YOU ARE HERE: LAT HomeCollections

AST Reports Big Loss, Lays Off 70 Workers in Orange County

January 25, 1989|GREGORY CROUCH | Times Staff Writer

AST Research Inc. in Irvine, buffeted by increasing competition in the personal computer industry, laid off 70 Orange County workers Tuesday and reported an $8.9-million loss for the quarter ended Dec. 30.

The company said it handed out pink slips Monday night and Tuesday morning to 70 management, marketing and assembly employees in Irvine. The terminations took effect immediately.

Another 20 Orange County positions that were vacated last month through attrition will not be filled, the company said.

In addition, AST said it is eliminating 30 positions in other areas of the United States and overseas through a combination of layoffs and attrition, bringing the total work force reduction to 120.

As of Dec. 30, AST had 1,234 employees in Orange County and 2,025 workers worldwide. The company said the dismissed employees would receive severance pay.

Several employees contacted Tuesday said they had expected the layoffs after AST announced earlier this month that it would report a sizable loss for its fiscal 1989 second quarter, which ended Dec. 30.

"There have been rumors for the last 3 weeks to a month about layoffs," said Lloyd Allsopp, a worker at AST's Irvine manufacturing facility. Allsopp was not laid off.

AST said it lost $8.9 million on revenue of $110.9 million for the 3 months. The company earned $2 million on revenue of $92.6 million in the same quarter a year earlier.

AST's announcement did not surprise Wall Street. Several high-technology companies have announced personnel cutbacks in the last few weeks, including Western Digital Corp. in Irvine and Wyse Technology in San Jose.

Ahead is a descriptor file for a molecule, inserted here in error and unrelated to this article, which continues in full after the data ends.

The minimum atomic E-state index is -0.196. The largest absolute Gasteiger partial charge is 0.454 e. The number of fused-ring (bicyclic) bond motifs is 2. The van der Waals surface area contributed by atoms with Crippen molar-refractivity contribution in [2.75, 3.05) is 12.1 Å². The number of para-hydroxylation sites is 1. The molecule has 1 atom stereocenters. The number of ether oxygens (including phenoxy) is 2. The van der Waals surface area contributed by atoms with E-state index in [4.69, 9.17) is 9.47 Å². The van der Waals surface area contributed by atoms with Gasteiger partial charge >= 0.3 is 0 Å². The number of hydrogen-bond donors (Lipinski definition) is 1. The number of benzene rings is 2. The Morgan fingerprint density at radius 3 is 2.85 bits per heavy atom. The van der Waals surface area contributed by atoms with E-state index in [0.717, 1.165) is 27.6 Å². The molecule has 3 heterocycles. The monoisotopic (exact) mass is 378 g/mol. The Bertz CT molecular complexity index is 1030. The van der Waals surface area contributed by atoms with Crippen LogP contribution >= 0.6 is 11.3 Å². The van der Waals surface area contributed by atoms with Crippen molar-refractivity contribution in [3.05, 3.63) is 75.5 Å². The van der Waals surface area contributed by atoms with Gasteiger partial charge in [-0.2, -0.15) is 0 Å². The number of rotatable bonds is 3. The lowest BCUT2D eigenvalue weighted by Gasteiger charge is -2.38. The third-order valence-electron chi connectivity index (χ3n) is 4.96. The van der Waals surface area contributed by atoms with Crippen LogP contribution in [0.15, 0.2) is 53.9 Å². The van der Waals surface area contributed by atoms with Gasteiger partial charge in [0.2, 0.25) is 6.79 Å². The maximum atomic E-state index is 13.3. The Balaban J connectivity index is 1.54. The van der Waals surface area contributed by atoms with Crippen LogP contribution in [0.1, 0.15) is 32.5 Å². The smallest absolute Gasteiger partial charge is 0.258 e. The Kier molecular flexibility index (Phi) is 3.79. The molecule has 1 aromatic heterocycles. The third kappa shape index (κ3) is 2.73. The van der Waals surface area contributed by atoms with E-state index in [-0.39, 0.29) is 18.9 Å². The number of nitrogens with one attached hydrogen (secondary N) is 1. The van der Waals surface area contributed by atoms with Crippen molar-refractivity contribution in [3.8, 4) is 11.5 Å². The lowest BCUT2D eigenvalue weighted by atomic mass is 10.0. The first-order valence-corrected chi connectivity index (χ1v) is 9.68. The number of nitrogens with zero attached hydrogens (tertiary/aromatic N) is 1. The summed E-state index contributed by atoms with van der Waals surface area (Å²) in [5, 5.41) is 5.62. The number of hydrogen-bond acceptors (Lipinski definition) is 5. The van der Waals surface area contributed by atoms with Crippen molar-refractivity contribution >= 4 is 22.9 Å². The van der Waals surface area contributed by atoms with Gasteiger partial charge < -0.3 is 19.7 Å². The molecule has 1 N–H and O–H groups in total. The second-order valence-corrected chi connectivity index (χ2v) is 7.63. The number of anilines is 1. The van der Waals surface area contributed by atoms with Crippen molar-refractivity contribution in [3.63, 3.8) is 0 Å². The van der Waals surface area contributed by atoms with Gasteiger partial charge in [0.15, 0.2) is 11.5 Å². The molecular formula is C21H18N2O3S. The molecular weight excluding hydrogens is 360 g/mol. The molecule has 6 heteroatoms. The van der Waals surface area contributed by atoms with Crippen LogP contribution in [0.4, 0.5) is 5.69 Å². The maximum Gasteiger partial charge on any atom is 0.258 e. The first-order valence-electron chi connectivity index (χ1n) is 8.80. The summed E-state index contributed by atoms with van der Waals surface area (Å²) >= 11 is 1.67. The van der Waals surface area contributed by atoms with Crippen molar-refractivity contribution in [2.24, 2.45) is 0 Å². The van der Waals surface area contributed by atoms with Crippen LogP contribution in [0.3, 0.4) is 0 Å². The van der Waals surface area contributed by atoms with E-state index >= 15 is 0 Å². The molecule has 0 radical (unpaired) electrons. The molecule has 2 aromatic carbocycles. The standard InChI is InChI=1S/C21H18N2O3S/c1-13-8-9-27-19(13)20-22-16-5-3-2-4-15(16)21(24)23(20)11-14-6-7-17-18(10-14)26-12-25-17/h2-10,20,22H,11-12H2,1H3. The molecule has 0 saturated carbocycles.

Western Digital, Orange County's largest technology company, said 2 weeks ago that it will lay off 200 permanent employees and 90 contract workers in Irvine by the end of March.

'Company Has Problems'

"AST's action doesn't come as a surprise," said Lawrence Harris, an analyst with the Los Angeles brokerage of Bateman Eichler, Hill Richards. "The company has some problems."

AST President Safi Qureshey was unavailable for comment Tuesday.

Founded in 1980, AST got its start making printed circuit boards that increased the memory and other features of IBM-compatible personal computers. Then, in 1987, AST started selling its own line of personal computers.

About a third of AST's second-quarter loss stems from a write-down of the recorded value of assets of the company's Camintonn division, which makes products for systems compatible with Digital Equipment Corp. computers.

AST has said it would like to sell Camintonn. The company took the write-down, said Finance Vice President Jerry Ulrich because AST believes that the price it eventually receives for Camintonn will be about $3 million below the stated value of the division's assets.

Another $2.6-million loss reserve was booked in the second quarter to account for the cost of employee severance packages and a drop in the value of some of AST's inventory.

"Given current market conditions, we believe some of the inventory (will sell) at a lower price than originally believed," said Ulrich.

The remainder of the loss was attributed to costly marketing strategies adopted by AST to try to keep its customers.

Protecting Market Share

For example, the company began offering bulk discounts in the second quarter to dealers who carry AST personal computers.

"We are still relatively new in the marketplace, and we are trying to protect our market share," said Ulrich. "We believe in the long run that these price incentives will pay dividends as we come into the marketplace with new products."

Personal computer manufacturers other than the Big 3--IBM, Apple and Compaq--have suffered in the last 6 months as new technology has made some of their products outdated. IBM recently started selling a type of personal computer similar to those marketed by AST and other secondary computer makers, touching off a price war.

AST's marketing strategy has been to underprice its bigger competitors. That strategy allowed the company to capture a 13.4% of the personal computer market, but its bottom line is beginning to be affected, analysts said.

"They have a good product, but there is a lot of other good product out there," said Jay Vleeschhouwer, an analyst with the New York brokerage of Bear Stearns. "So the AST way to win customers was to cut prices, but it's hurt them."

Several analysts said AST should return to profitability in about 6 months as some of its newer products infiltrate the marketplace.

AST announced the layoffs and second-quarter loss after the end of trading on Tuesday. The company's stock closed at $8 a share, up 12.5 cents.

Times staff writer Lucille Renwick contributed to this report.

Los Angeles Times Articles